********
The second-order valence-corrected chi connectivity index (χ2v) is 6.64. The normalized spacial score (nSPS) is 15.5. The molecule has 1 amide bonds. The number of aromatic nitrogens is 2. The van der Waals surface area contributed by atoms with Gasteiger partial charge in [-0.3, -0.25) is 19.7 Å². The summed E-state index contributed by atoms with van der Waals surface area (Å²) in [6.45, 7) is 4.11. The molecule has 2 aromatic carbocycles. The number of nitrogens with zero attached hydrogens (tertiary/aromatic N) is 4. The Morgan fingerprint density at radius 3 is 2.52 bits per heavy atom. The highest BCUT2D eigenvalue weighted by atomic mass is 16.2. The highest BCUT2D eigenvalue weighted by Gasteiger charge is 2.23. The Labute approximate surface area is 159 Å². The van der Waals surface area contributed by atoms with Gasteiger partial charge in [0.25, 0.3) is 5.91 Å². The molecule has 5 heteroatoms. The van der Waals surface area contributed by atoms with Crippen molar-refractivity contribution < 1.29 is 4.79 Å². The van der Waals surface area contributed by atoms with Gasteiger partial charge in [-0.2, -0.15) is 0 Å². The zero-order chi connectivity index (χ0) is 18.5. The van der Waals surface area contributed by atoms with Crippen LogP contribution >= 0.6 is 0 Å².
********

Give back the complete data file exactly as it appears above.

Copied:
The second-order valence-corrected chi connectivity index (χ2v) is 6.64. The normalized spacial score (nSPS) is 15.5. The molecule has 1 amide bonds. The number of aromatic nitrogens is 2. The van der Waals surface area contributed by atoms with Gasteiger partial charge in [-0.3, -0.25) is 19.7 Å². The summed E-state index contributed by atoms with van der Waals surface area (Å²) in [6.45, 7) is 4.11. The molecule has 2 aromatic carbocycles. The number of nitrogens with zero attached hydrogens (tertiary/aromatic N) is 4. The Morgan fingerprint density at radius 3 is 2.52 bits per heavy atom. The highest BCUT2D eigenvalue weighted by atomic mass is 16.2. The highest BCUT2D eigenvalue weighted by Gasteiger charge is 2.23. The Labute approximate surface area is 159 Å². The van der Waals surface area contributed by atoms with Gasteiger partial charge in [0.25, 0.3) is 5.91 Å². The molecule has 5 heteroatoms. The van der Waals surface area contributed by atoms with Crippen molar-refractivity contribution < 1.29 is 4.79 Å². The van der Waals surface area contributed by atoms with Gasteiger partial charge in [-0.2, -0.15) is 0 Å². The zero-order chi connectivity index (χ0) is 18.5. The van der Waals surface area contributed by atoms with Crippen LogP contribution >= 0.6 is 0 Å².